Many people live their lives as they wish with little or no thought of eternal consequences. But when such living seems to be turning against them, they suddenly want another chance to do better. Sometimes people do "get a second chance" in this life. But the same thing cannot be found once earth life is no more. Such false doctrines as "purgatory" or God will overlook ones sins give false hope to such people. Sin matters now, and certainly will matter for eternity. We have only this life to prepare for the next in eternity. This new article, "Second Chance in Eternity?", will help the reader to correctly think about coming eternity.
The Gospel Plan of Salvation
There are still people who are concerned to know how to be saved from their sins, and how that is accomplished. Of course, God is concerned for your soul salvation, and He showed it by sending His Son Jesus Christ as "the Lamb of God that takes away sins". Just how is one saved from their sins?
Hear the Gospel - Matthew 7:24-27
Believe in Jesus Christ - John 8:24
Repent of sins - Luke 13:5
Confess Christ - Matthew 10:32-33
Be Baptized - John 3:5, Mark 16:16
These are what Jesus said is necessary to do to gain God's forgiveness. The first time the Gospel of Christ was preached is recorded in Acts 2. Peter's sermon about Jesus Christ and who He is and what He has done for us is recorded in Acts 2:16-36. The response of some who heard that teaching is recorded in Acts 2:37-47. In this passage you will find that what Jesus taught as being necessary for salvation is the exact response of "about 3000" people on that day of Pentecost. The result for them was the forgiveness of their sins ("for the remission of sins" - v38), and being "added by the Lord to the church" (v47). If a person interested in their own salvation from their sins today does the same as those folks in Jerusalem in Acts 2, they will receive the same forgiveness, salvation and placement in His church by the Lord Jesus Christ. If not, why not? Think about it.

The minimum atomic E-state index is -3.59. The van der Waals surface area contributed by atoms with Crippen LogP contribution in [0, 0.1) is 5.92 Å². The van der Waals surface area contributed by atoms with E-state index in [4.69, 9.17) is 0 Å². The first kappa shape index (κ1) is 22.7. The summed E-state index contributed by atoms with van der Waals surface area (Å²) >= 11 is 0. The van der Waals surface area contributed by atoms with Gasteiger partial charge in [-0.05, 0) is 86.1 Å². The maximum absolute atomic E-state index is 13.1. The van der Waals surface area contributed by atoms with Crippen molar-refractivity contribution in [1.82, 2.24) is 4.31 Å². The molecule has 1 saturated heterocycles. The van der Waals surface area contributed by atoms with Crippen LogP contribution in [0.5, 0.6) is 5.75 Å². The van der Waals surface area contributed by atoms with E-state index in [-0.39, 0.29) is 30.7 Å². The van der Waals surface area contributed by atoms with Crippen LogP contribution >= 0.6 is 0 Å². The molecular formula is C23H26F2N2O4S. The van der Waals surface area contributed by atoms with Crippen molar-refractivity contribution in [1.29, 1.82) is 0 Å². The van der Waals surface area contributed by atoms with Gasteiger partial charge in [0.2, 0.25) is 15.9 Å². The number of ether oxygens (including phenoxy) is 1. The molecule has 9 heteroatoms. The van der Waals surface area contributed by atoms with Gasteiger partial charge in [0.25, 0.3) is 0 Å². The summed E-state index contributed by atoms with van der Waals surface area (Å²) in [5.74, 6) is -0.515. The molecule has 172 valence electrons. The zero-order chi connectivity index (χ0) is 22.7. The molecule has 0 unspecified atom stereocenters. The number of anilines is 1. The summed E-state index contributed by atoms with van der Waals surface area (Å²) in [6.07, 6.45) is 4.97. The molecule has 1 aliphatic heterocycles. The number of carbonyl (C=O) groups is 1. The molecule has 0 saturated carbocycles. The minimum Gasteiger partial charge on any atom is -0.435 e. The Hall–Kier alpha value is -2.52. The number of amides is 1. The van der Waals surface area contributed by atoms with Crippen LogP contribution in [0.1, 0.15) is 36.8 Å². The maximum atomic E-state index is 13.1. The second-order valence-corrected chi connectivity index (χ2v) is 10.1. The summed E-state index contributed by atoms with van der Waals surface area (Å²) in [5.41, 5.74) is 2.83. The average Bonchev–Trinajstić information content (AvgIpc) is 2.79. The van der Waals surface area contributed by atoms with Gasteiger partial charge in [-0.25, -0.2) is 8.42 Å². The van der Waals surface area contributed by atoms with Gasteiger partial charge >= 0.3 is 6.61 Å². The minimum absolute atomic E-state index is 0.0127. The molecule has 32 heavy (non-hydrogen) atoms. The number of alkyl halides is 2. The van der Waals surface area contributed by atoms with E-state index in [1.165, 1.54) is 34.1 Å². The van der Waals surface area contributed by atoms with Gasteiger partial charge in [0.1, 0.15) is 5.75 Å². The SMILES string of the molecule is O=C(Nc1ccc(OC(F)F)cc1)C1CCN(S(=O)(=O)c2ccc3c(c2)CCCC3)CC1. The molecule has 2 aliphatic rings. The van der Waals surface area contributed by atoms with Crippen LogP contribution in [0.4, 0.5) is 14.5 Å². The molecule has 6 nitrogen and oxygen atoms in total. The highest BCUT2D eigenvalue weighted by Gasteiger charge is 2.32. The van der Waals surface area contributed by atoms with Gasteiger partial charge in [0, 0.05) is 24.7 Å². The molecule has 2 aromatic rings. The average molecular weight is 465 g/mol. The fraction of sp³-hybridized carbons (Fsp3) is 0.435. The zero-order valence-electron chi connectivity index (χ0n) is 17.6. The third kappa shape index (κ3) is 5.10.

Is God The Author of Confusion?
>Let us suppose that an evangelist comes to our community to conduct a religious meeting and proceeds as follows:
At the 1st service he preaches that salvation is by faith only; but at the 2nd service he contends that it is by faith exercised in obedience to the gospel, rather than by faith alone.
At the 3rd service he tells people that they ought to baptize their babies; but at the 4th service he says that penitent believers are the only scriptural subjects for baptism.
At the 5th service he preaches once in grace, always in grace; but at the 6th service he tells the people it is possible for them to fall from grace, that some have fallen, and that the Bible tells them how to keep from falling.
At the 7th service he teaches it is all right to have human creeds; but at the 8th service he declares that we should take the Bible as our only guide in religion.
>Now, no thoughtful person would continue to listen to one preacher preaching like that, but the majority of people are perfectly willing for 8 different preachers to preach these conflicting ideas. They say that if one man should preach that way, he would contradict himself and be inconsistent. But what kind of God would He be if He endorsed all these conflicting doctrines and sent out 8 preachers to present them? -Leslie G. Thomas in The Beacon, January 6, 2015